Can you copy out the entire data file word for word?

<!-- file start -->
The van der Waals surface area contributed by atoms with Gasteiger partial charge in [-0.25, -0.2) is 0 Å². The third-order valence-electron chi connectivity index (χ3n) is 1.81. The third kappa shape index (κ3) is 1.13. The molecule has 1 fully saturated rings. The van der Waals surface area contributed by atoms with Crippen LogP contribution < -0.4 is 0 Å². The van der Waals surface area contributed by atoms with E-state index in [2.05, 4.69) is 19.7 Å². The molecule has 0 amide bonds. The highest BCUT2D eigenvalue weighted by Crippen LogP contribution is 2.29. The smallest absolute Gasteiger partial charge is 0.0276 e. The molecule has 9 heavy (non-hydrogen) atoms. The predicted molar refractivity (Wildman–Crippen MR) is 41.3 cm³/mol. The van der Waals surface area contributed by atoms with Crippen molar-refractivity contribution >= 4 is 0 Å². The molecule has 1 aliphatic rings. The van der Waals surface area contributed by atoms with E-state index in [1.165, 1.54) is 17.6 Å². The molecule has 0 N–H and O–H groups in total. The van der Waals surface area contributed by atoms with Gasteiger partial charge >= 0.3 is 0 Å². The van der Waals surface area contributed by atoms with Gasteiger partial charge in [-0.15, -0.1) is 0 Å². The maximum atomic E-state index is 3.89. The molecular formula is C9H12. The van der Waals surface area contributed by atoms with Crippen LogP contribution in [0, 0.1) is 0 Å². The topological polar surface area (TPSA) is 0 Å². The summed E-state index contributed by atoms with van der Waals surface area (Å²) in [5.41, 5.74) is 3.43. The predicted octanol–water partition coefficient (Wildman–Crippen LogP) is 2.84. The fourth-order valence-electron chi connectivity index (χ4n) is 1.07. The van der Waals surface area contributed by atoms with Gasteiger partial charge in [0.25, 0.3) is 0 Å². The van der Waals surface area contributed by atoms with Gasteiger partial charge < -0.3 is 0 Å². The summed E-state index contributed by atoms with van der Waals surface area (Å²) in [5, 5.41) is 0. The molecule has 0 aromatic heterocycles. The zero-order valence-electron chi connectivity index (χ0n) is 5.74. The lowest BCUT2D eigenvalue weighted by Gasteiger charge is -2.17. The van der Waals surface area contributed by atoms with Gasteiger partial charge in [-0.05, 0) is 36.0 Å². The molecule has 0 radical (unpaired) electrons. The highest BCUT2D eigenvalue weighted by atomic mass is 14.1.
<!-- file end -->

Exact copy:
The van der Waals surface area contributed by atoms with Gasteiger partial charge in [-0.25, -0.2) is 0 Å². The third-order valence-electron chi connectivity index (χ3n) is 1.81. The third kappa shape index (κ3) is 1.13. The molecule has 1 fully saturated rings. The van der Waals surface area contributed by atoms with Crippen LogP contribution < -0.4 is 0 Å². The van der Waals surface area contributed by atoms with E-state index in [2.05, 4.69) is 19.7 Å². The molecule has 0 amide bonds. The highest BCUT2D eigenvalue weighted by Crippen LogP contribution is 2.29. The smallest absolute Gasteiger partial charge is 0.0276 e. The molecule has 9 heavy (non-hydrogen) atoms. The predicted molar refractivity (Wildman–Crippen MR) is 41.3 cm³/mol. The van der Waals surface area contributed by atoms with Crippen molar-refractivity contribution >= 4 is 0 Å². The molecule has 1 aliphatic rings. The van der Waals surface area contributed by atoms with E-state index in [1.165, 1.54) is 17.6 Å². The molecule has 0 N–H and O–H groups in total. The van der Waals surface area contributed by atoms with Gasteiger partial charge >= 0.3 is 0 Å². The van der Waals surface area contributed by atoms with Gasteiger partial charge in [-0.15, -0.1) is 0 Å². The maximum atomic E-state index is 3.89. The molecular formula is C9H12. The van der Waals surface area contributed by atoms with Crippen LogP contribution in [0, 0.1) is 0 Å². The topological polar surface area (TPSA) is 0 Å². The summed E-state index contributed by atoms with van der Waals surface area (Å²) in [5.41, 5.74) is 3.43. The predicted octanol–water partition coefficient (Wildman–Crippen LogP) is 2.84. The fourth-order valence-electron chi connectivity index (χ4n) is 1.07. The van der Waals surface area contributed by atoms with Gasteiger partial charge in [0.25, 0.3) is 0 Å². The van der Waals surface area contributed by atoms with Gasteiger partial charge < -0.3 is 0 Å². The summed E-state index contributed by atoms with van der Waals surface area (Å²) in [5, 5.41) is 0. The molecule has 0 aromatic heterocycles. The zero-order valence-electron chi connectivity index (χ0n) is 5.74. The lowest BCUT2D eigenvalue weighted by Gasteiger charge is -2.17. The van der Waals surface area contributed by atoms with Gasteiger partial charge in [-0.05, 0) is 36.0 Å². The molecule has 0 radical (unpaired) electrons. The highest BCUT2D eigenvalue weighted by atomic mass is 14.1.